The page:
Like most Americans, I am thrilled about the new Martin Luther King, Jr. National Memorial. I have been reading eagerly about its design, its landscaping, its emotional and cultural impact. As I look at the official website, though, I find myself disappointed that the Chicago Freedom Movement isn't mentioned in the timeline of Dr. King's life.
In 1966, Martin Luther King, Jr. came to Chicago -- his only northern civil rights campaign -- to help spearhead the movement to end slums and create fair and open housing. The campaign was widely regarded as a failure -- Dr. King was hit in the head with a rock during one of the increasingly volatile marches through white neighborhoods, and the summit agreement he made with Mayor Daley never bore real fruit. Still, the Chicago Freedom Movement was an important one, one I believe ultimately led to the Fair Housing Act.
My novel for young readers, My Life with the Lincolns, is set during the Chicago Freedom Movement. Twelve-year-old Mina, who thinks her family is the Lincoln family reincarnated, and her father, Al, a well-meaning but often misguided new activist, get deeply involved in the Movement, with consequences for their entire family and community. It was amazing for me to learn about the social justice history of my hometown as I wrote the book -- I had never even heard about the Chicago Freedom Movement until I did a Google search on "Chicago" and "civil rights," fishing for a period that would have some resonance with issues Lincoln faced in his own time. It saddens me that more people aren't aware about King's sojourn in Chicago, and its legacy.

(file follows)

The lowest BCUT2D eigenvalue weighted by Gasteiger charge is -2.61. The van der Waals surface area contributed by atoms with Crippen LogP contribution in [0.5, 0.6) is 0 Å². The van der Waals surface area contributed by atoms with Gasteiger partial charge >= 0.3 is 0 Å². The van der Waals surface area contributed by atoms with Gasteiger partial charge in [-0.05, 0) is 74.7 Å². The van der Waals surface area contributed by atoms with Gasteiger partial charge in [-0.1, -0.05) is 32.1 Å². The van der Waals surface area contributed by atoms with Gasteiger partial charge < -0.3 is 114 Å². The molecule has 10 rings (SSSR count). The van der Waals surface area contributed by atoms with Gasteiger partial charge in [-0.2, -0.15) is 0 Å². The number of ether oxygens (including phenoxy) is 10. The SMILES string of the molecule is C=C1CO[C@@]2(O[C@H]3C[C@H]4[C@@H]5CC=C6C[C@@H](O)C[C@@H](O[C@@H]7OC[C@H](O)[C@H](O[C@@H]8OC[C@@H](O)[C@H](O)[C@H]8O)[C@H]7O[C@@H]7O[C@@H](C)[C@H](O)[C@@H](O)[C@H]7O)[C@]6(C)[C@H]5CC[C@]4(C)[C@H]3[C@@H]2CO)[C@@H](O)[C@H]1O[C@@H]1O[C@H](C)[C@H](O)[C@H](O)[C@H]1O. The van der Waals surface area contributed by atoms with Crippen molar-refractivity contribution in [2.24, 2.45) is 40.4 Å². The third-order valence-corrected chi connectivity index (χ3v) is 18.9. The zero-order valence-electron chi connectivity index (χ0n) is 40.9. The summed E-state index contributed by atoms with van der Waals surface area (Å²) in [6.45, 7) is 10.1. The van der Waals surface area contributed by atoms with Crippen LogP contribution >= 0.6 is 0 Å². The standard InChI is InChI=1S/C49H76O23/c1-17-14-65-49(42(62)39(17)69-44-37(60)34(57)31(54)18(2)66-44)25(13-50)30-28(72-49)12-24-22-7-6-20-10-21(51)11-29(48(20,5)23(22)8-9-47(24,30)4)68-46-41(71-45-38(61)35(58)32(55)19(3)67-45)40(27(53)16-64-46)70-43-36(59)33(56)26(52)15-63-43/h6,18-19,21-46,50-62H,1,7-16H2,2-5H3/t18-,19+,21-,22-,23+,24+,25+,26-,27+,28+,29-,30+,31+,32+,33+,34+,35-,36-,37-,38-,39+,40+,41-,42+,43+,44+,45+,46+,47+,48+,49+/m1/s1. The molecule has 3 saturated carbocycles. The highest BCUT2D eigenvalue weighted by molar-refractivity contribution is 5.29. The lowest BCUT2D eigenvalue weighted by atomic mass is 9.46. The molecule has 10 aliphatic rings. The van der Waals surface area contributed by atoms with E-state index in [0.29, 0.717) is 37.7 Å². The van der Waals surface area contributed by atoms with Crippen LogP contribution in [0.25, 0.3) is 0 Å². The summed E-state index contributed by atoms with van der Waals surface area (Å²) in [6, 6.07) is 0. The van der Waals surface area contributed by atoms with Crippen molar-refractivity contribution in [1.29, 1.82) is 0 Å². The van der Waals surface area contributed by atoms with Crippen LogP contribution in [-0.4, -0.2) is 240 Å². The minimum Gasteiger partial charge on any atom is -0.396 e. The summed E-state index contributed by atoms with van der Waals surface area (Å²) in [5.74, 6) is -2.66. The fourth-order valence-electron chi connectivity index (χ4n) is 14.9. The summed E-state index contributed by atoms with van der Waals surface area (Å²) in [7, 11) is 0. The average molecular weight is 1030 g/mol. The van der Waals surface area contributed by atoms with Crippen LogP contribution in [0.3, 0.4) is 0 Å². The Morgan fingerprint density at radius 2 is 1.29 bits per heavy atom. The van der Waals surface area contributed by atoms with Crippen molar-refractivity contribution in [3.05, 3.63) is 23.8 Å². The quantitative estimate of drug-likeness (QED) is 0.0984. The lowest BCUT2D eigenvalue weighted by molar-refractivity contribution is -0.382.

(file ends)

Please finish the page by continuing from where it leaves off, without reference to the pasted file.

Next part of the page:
I like to think my characters would visit the dedication of the Memorial. Mina would be in her 50s now; her dad would be in his 80s. The fact that the King Memorial is so close to the Lincoln Memorial would thrill them both to no end. I can just picture them now -- Mina holding on to Al's elbow as they walk slowly through the cherry trees, as they look up at Dr. King in all his sculpted glory. "Hello, old friend," Al would say as tears rush into Mina's eyes.
In stone, as in spirit, Dr. King is a towering presence. Imposing. But I think it's important for us to remember that he was also deeply human. I want to remember him on a small scale as well as a monumental one -- if we can think of him in all his human fragility, it can help us remember that we, too, have the capacity for compassion, for action. Like Dr. King, we can push through frustration and resistance -- as he did with the Chicago Freedom Movement -- and create lasting change. We can each carve our own Stone of Hope within us and use it to shape a better world.
Gayle Brandeis is the author, most recently, of My Life with the Lincolns and Delta Girls. You can find out more about her and her work at www.gaylebrandeis.com and on Red Room, where you can read her blog.
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